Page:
- Austria have had just seven shots on target in their two matches at EURO 2020 – only three of those efforts at goal have come from players in the starting XI, with 57 per cent of their shots on target coming via substitutes (4/7).

Frank de Boer said it is vital the Netherlands "grow into" Euro 2020 after they beat Austria 2-0 to reach the round of 16 as Group C winners.

A first-half penalty from Memphis Depay and Denzel Dumfries' second goal of the tournament were enough for the Netherlands to qualify with a game to spare at the Johan Cruijff ArenA on Thursday.

The Netherlands should have won by a more emphatic margin, with Depay wasting a glorious chance to double his tally in the first half.

De Boer's side will face one of the third-placed finishers at the Puskas Arena in Budapest a week on Sunday for a place in the quarter-finals after taking on North Macedonia in Amsterdam on Monday.

Netherlands head coach De Boer wants to see his side continue raising their standards after they became the first Oranje team to score at least two goals in nine consecutive games since 1935.

"You have to grow into a tournament and especially the feeling you have to playing together as a team, a union but also the system you play," De Boer said.

"The guys will have a discussion how we can improve, how you grow into a tournament. The union we have now is really important and you have to continue feeling this union during the rest of tournament."

De Boer will mull over how many changes to make against North Macedonia and whether to tinker with his system.

He said: "We need to have some words with performance coach and talk with team best thing over what is the best thing to do and prepare for North Macedonia.

"How will we play, do we maintain the pace of the last games so we can work on the system we have been playing or will give players extra time off and relax? 

"These are things we have to talk about. Only after Budapest will we know if it was the right thing to do, indeed it's a long time to go [until the round of 16 match]. But three games in a short period and it's warm, you have to take that into account, so we will see what happens and I hope I can make the right decisions."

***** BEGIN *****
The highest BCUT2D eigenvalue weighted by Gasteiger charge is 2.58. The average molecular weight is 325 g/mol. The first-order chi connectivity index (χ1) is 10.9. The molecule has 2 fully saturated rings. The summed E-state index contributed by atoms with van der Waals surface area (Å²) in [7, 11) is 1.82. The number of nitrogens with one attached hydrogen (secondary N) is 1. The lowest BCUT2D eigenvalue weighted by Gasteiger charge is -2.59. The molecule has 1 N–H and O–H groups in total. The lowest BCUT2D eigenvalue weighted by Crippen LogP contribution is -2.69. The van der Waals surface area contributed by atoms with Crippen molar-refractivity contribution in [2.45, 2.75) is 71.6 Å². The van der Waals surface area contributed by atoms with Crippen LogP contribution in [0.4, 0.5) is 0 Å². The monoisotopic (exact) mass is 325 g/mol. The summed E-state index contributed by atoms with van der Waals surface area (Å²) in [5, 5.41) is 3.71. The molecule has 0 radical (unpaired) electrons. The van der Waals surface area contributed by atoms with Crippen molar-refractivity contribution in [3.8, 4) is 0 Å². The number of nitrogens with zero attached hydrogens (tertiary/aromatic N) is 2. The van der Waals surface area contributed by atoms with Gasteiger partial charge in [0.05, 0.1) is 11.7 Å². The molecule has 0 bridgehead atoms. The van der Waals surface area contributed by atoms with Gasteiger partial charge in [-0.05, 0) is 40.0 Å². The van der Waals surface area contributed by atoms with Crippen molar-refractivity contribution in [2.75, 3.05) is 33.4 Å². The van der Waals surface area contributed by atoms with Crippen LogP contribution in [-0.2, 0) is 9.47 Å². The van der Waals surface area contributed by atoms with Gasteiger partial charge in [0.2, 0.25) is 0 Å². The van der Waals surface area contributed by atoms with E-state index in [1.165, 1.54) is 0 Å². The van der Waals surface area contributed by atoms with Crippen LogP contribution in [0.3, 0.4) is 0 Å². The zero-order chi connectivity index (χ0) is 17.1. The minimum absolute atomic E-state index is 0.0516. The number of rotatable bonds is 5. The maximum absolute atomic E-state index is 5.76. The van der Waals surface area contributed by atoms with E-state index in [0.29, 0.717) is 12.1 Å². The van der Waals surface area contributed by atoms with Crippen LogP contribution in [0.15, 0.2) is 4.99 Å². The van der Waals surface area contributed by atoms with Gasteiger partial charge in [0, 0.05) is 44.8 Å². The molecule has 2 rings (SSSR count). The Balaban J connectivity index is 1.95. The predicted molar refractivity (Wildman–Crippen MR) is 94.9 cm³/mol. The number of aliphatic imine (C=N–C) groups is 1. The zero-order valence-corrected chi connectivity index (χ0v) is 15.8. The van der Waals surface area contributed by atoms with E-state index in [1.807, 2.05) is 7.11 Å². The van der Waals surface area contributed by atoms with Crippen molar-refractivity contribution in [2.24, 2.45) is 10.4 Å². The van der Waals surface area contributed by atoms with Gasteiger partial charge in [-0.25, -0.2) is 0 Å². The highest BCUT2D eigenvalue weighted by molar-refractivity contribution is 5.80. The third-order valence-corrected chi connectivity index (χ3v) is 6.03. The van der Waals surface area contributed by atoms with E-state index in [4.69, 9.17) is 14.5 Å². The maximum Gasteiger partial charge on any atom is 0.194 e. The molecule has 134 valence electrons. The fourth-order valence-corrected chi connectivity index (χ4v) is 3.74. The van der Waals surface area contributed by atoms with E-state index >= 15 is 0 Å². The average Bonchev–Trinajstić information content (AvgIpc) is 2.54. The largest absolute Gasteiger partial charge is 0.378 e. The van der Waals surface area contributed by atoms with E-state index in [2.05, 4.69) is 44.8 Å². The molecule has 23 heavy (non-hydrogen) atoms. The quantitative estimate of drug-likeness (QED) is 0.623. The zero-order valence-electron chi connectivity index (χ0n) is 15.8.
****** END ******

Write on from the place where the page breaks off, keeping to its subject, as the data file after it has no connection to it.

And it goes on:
Dumfries became only the second Dutchman to score in his first two European Championship appearances, with Ruud van Nistelrooy being the first.

Belgium and the Netherlands joined Italy in booking their place in the knockout stages of Euro 2020 with victories over Denmark and Austria respectively.

The world's top-ranked side Belgium had to bounce back from a goal down to beat an inspired Denmark, with both teams paying tribute to Christian Eriksen after 10 minutes as the midfielder continues his recovery from a cardiac arrest.

Roberto Martinez's side need a point in their final Group B match to make certain of top spot, but the Netherlands are already through as Group C winners after seeing off Austria.

Ukraine also picked up all three points against North Macedonia in Thursday's action – just their second-ever victory at the European Championships.

Using Opta data, we take a look at some of the best facts from across the day's action.

Ukraine 2-1 North Macedonia: Shevchenko's men end losing Euros streak

Andriy Yarmolenko and Roman Yaremchuk were on target for the second match running to end Ukraine's six-game losing streak at the European Championships.

With Yarmolenko and Yaremchuk's first-half goals, Ukraine became the first nation to have the same two players score in their first two games at a single Euros.

Ezgjan Alioski pulled one back at the second attempt after his penalty was saved, making it two goals in three games – as many as in his previous 17 for North Macedonia.